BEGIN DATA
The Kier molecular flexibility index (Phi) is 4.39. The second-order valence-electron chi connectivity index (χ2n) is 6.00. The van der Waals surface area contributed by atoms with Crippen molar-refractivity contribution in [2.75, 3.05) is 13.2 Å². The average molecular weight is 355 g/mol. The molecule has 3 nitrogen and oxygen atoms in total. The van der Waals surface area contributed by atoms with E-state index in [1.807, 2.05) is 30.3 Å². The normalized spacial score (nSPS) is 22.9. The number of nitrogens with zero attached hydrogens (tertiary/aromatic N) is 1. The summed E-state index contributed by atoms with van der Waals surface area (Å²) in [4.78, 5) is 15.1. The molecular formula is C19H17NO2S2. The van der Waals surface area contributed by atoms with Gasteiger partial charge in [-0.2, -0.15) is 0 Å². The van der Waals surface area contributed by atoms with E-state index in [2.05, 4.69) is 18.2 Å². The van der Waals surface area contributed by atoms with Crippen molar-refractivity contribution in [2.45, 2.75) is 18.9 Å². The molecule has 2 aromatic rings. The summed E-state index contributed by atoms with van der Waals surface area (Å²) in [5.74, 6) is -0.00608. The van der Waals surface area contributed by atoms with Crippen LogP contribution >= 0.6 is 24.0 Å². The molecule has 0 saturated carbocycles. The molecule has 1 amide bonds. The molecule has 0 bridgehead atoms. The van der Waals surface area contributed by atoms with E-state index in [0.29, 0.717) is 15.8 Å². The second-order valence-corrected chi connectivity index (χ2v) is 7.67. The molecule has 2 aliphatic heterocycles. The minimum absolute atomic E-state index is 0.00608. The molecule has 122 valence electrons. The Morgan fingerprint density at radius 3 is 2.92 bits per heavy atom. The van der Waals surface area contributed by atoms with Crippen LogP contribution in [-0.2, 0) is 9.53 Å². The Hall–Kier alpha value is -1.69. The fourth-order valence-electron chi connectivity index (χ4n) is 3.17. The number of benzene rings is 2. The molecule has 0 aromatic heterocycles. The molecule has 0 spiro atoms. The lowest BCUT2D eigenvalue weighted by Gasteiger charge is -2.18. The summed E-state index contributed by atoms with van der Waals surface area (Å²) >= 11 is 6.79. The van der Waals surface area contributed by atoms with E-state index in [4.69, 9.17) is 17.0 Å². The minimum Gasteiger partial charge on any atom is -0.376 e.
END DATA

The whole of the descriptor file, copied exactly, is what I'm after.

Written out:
The Kier molecular flexibility index (Phi) is 4.39. The second-order valence-electron chi connectivity index (χ2n) is 6.00. The van der Waals surface area contributed by atoms with Crippen molar-refractivity contribution in [2.75, 3.05) is 13.2 Å². The average molecular weight is 355 g/mol. The molecule has 3 nitrogen and oxygen atoms in total. The van der Waals surface area contributed by atoms with E-state index in [1.807, 2.05) is 30.3 Å². The normalized spacial score (nSPS) is 22.9. The number of nitrogens with zero attached hydrogens (tertiary/aromatic N) is 1. The summed E-state index contributed by atoms with van der Waals surface area (Å²) in [4.78, 5) is 15.1. The molecular formula is C19H17NO2S2. The van der Waals surface area contributed by atoms with Gasteiger partial charge in [-0.2, -0.15) is 0 Å². The van der Waals surface area contributed by atoms with E-state index in [2.05, 4.69) is 18.2 Å². The van der Waals surface area contributed by atoms with Crippen molar-refractivity contribution in [2.45, 2.75) is 18.9 Å². The molecule has 2 aromatic rings. The summed E-state index contributed by atoms with van der Waals surface area (Å²) in [5.74, 6) is -0.00608. The van der Waals surface area contributed by atoms with Crippen LogP contribution >= 0.6 is 24.0 Å². The molecule has 0 saturated carbocycles. The molecule has 1 amide bonds. The molecule has 0 bridgehead atoms. The van der Waals surface area contributed by atoms with E-state index in [0.29, 0.717) is 15.8 Å². The second-order valence-corrected chi connectivity index (χ2v) is 7.67. The molecule has 2 aliphatic heterocycles. The minimum absolute atomic E-state index is 0.00608. The molecule has 122 valence electrons. The Morgan fingerprint density at radius 3 is 2.92 bits per heavy atom. The van der Waals surface area contributed by atoms with Crippen LogP contribution in [-0.2, 0) is 9.53 Å². The Hall–Kier alpha value is -1.69. The fourth-order valence-electron chi connectivity index (χ4n) is 3.17. The number of benzene rings is 2. The molecule has 0 aromatic heterocycles. The molecule has 0 spiro atoms. The lowest BCUT2D eigenvalue weighted by Gasteiger charge is -2.18. The summed E-state index contributed by atoms with van der Waals surface area (Å²) >= 11 is 6.79. The van der Waals surface area contributed by atoms with E-state index in [4.69, 9.17) is 17.0 Å². The minimum Gasteiger partial charge on any atom is -0.376 e.